Two Against One 

Teenage love and murder in Redlands, California

Thursday, Jan 8 2004

For her senior prom, the most exciting night of her life, Kelly Bullwinkle, just 17 at the time, decided on a knee-length red dress to complement her shoulder-length red hair. Bullwinkle’s date was an older woman — her best friend Kinzie Noordman, then 19. Even in socially conservative Redlands, girls can go with girls to the prom, and when they started kissing each other on the dance floor, that too was all in fun. Still, going to the prom and making out with each other represented a declaration of purpose and independence for Bullwinkle and Noordman, who had both recently been through intense periods of change and struggle for identity. Their appearance together at the prom could have easily been the start of something positive; instead it was the beginning of the end.

Their mutual friend Damien Guerrero was happily taking in the scene with his on-again, off-again girlfriend Elody Romero. They all, it seemed, had a lot to look forward to. Bullwinkle would be graduating from Redlands East Valley High School in two weeks, while Guerrero and Noordman would be starting their second year of college in September.

Then things began to go wrong on that May evening last year. An argument broke out when Bullwinkle and Noordman, who had bragged about being on heroin and coke that evening, wanted Guerrero to do coke with them. Friends say he turned them down because Romero didn’t want him to do it. The girls had words. At one point, Romero called Bullwinkle a “poseur.” Though emotions ran high, it was not the sort of fight that other prom-goers noticed from more than a few feet away as the DJ rocked the Yorba Linda Community Center. It certainly wasn’t enough to inspire suspicion when Bullwinkle suddenly disappeared nearly four months later.

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But that argument, according to friends and police reports, was one of a series of spiraling events that climaxed with Guerrero and Noordman luring Bullwinkle to a remote citrus grove and then shooting her twice in the head. Noordman and Guerrero say it was all an accident, but they’ve been charged with murder, possibly punishable by death. Both Noordman and Guerrero have pleaded not guilty, and a trial awaits. Meanwhile, friends and family members trying to make sense of Bullwinkle’s death talk of a love triangle, scorned affections and drug use, but most of all, they speak of their disbelief that a bright young girl should die at such a whim.

Bullwinkle’s death shocked the tiny city of 63,591. Murder was something that happened in L.A., not in Redlands, a middle-class enclave 70 miles east of downtown L.A. that proudly proclaims itself the Navel Orange Capital of the World. In 2002, there were no murders here. Bullwinkle’s was the only murder in 2003. It’s so rare for kids to die in Redlands that when one goes missing, murder is about the last thing people suspect, and it was about the last thing people thought Noordman and Guerrero would do to their friend.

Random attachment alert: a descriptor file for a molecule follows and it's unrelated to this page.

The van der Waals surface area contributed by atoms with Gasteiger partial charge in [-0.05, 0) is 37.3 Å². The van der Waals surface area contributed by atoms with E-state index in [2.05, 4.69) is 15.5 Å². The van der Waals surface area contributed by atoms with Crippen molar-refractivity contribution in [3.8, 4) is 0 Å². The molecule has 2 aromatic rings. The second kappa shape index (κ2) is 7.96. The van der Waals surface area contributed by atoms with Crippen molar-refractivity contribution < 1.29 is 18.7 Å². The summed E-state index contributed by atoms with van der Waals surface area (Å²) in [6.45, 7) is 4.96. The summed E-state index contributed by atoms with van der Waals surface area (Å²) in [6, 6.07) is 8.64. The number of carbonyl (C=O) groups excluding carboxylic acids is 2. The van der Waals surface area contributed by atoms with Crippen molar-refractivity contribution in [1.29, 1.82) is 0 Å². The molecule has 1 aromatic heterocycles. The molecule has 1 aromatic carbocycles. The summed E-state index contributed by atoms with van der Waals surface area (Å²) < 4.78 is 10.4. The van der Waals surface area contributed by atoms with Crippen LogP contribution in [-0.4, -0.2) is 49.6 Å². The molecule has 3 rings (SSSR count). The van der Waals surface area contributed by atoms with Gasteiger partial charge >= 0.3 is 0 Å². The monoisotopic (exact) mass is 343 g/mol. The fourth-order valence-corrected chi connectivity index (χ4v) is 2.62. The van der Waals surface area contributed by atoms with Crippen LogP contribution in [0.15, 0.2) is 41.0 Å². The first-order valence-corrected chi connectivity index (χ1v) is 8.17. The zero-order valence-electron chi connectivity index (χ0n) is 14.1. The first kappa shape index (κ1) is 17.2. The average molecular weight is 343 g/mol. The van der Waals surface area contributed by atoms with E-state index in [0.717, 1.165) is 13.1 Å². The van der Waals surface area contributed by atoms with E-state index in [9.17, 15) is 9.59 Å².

In fact, when Bullwinkle disappeared on September 13 after a shift at her part-time job at Baker’s Burgers, the last place she was seen alive, Noordman told friends and police that Bullwinkle had just vanished. Her disappearance was initially treated as a missing-persons case. Bullwinkle’s mother pleaded on TV for whoever took her daughter to “Please send her home. Don’t hurt her. She’s a great kid.” Meanwhile, Noordman reportedly assisted in a massive manhunt near a mall in Ontario where she and Guerrero had dumped Bullwinkle’s car. Police would find out that act was just one of many deceptions the Crafton Hills College student would use to lead the investigation away from her and Guerrero, whom Noordman considered to be her “soul mate.” Police would also learn that the petite 5-foot-1-inch Bullwinkle and the lanky 5-foot-10-inch Guerrero were more than just the friends they purported to be and were involved in a love triangle that would end bitterly just weeks before Bullwinkle disappeared.


Kelly Bullwinkle was a modern-day Annie Hall. She liked to shop at secondhand stores with her girlfriends and make her own clothes. She once made a skirt out of a flour sack. She loved her small town, but like most teens she was starting to outgrow it and planned to move away and study psychology and creative writing at Sonoma State in Northern California.

Kinzie Noordman and “Soul Mate” Damien Guerrero in Police Custody (Photo by Slobodan Dimitrov)

She had a natural talent for writing. When she was a junior, she received an honorable-mention award for an essay on the danger of drugs. She shared a love of writing with her best friend Kinzie Noordman, who won an essay contest that allowed her to meet Olympic gold-medal winner Carl Lewis. Noordman’s essay, which promoted organ donation, focused on her friend Cassie Ranus, an 11-year-old Redlands girl who died in April 1995 in an all-terrain vehicle accident.

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